Sweden’s centre-right coalition government wants to cut red tape when it comes to dancing by scrapping a decade-old requirement for restaurants, nightclubs and other venues to obtain permits before allowing patrons to rock and roll.
The proposal made Thursday means venues no longer need a license to stage dances. Instead, as a rule, they will just have to register with the police, which can be done verbally and costs nothing.
Applying for a permit requires a fee of at least $67 per facility. As it stands now, the owners could lose their liquor and business licenses if police officers came and discovered the venue did not have permission to allow patrons to dance.
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“It is not reasonable for the state to regulate people’s dancing,” Justice Minister Gunnar Stromer said in a government statement. “By eliminating the requirement to obtain a dance permit, we also reduce bureaucracy and costs for entrepreneurs and others who organize the dances.”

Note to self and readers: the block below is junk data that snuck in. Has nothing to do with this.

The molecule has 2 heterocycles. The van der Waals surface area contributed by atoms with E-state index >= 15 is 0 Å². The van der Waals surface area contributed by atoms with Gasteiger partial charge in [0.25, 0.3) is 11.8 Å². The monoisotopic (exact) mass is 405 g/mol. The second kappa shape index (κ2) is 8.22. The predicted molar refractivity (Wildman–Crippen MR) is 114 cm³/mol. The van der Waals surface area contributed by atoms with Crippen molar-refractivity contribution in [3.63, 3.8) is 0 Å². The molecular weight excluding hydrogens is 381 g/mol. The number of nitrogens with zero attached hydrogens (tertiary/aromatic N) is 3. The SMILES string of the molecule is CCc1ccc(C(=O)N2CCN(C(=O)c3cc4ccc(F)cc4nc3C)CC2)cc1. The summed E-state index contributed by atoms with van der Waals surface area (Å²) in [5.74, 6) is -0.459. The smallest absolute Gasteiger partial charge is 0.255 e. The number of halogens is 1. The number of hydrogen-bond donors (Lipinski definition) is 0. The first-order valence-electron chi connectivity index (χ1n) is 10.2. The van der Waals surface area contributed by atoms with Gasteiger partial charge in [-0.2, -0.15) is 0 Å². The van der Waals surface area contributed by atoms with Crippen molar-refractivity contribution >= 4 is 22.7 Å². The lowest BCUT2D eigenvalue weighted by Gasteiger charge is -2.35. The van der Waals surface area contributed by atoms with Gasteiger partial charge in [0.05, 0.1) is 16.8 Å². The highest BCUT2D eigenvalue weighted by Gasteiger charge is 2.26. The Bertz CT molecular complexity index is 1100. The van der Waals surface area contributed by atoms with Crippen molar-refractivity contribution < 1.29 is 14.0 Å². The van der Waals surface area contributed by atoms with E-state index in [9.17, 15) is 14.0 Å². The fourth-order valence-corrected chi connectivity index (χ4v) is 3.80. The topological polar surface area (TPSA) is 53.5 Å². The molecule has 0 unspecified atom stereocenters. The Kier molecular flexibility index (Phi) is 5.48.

Swedish media welcomed the move to revoke dance permits, which they described as outdated and immoral.
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The government has proposed that the change take effect on July 1, though it would require Parliament’s approval.
In 2016, the Swedish Parliament voted unanimously to revoke the permits but the requirement is still in the law and is being enforced. Swedish broadcaster SVT said that over the past 20 years, lawmakers from every party except the Social Democrats have favored revoking the permits.